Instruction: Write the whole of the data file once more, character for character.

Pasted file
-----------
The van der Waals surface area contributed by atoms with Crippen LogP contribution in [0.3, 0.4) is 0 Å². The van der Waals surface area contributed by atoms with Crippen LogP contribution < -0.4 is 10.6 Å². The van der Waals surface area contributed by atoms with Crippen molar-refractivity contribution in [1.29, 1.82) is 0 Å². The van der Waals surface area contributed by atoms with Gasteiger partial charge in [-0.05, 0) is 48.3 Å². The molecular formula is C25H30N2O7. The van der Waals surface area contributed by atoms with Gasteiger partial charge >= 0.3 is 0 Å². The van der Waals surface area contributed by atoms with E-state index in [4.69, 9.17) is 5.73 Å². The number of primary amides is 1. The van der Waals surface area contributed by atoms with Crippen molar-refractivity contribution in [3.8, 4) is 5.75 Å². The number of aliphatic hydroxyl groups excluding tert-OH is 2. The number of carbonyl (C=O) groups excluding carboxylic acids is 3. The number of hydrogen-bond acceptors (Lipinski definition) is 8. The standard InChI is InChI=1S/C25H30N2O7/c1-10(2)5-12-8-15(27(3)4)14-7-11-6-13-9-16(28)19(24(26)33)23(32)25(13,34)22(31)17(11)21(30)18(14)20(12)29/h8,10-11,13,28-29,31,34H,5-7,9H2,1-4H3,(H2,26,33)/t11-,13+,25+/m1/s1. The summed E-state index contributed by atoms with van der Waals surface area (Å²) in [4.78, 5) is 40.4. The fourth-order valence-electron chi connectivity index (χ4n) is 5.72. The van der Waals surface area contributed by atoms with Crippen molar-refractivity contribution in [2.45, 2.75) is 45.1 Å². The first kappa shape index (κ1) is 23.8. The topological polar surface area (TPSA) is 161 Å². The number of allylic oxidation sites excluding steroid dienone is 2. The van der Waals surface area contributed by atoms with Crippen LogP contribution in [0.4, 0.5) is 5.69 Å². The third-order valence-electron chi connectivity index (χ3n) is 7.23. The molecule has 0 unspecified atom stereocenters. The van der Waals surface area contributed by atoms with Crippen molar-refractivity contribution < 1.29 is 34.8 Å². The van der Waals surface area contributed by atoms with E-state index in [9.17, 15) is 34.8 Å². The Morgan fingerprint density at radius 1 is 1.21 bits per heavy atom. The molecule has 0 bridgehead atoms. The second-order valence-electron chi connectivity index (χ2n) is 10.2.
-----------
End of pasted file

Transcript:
The van der Waals surface area contributed by atoms with Crippen LogP contribution in [0.3, 0.4) is 0 Å². The van der Waals surface area contributed by atoms with Crippen LogP contribution < -0.4 is 10.6 Å². The van der Waals surface area contributed by atoms with Crippen molar-refractivity contribution in [1.29, 1.82) is 0 Å². The van der Waals surface area contributed by atoms with Gasteiger partial charge in [-0.05, 0) is 48.3 Å². The molecular formula is C25H30N2O7. The van der Waals surface area contributed by atoms with Gasteiger partial charge >= 0.3 is 0 Å². The van der Waals surface area contributed by atoms with E-state index in [4.69, 9.17) is 5.73 Å². The number of primary amides is 1. The van der Waals surface area contributed by atoms with Crippen molar-refractivity contribution in [3.8, 4) is 5.75 Å². The number of aliphatic hydroxyl groups excluding tert-OH is 2. The number of carbonyl (C=O) groups excluding carboxylic acids is 3. The number of hydrogen-bond acceptors (Lipinski definition) is 8. The standard InChI is InChI=1S/C25H30N2O7/c1-10(2)5-12-8-15(27(3)4)14-7-11-6-13-9-16(28)19(24(26)33)23(32)25(13,34)22(31)17(11)21(30)18(14)20(12)29/h8,10-11,13,28-29,31,34H,5-7,9H2,1-4H3,(H2,26,33)/t11-,13+,25+/m1/s1. The summed E-state index contributed by atoms with van der Waals surface area (Å²) in [4.78, 5) is 40.4. The fourth-order valence-electron chi connectivity index (χ4n) is 5.72. The van der Waals surface area contributed by atoms with Crippen molar-refractivity contribution in [2.45, 2.75) is 45.1 Å². The first kappa shape index (κ1) is 23.8. The topological polar surface area (TPSA) is 161 Å². The number of allylic oxidation sites excluding steroid dienone is 2. The van der Waals surface area contributed by atoms with Crippen LogP contribution in [0.4, 0.5) is 5.69 Å². The third-order valence-electron chi connectivity index (χ3n) is 7.23. The molecule has 0 unspecified atom stereocenters. The van der Waals surface area contributed by atoms with Crippen molar-refractivity contribution < 1.29 is 34.8 Å². The van der Waals surface area contributed by atoms with E-state index in [9.17, 15) is 34.8 Å². The Morgan fingerprint density at radius 1 is 1.21 bits per heavy atom. The molecule has 0 bridgehead atoms. The second-order valence-electron chi connectivity index (χ2n) is 10.2.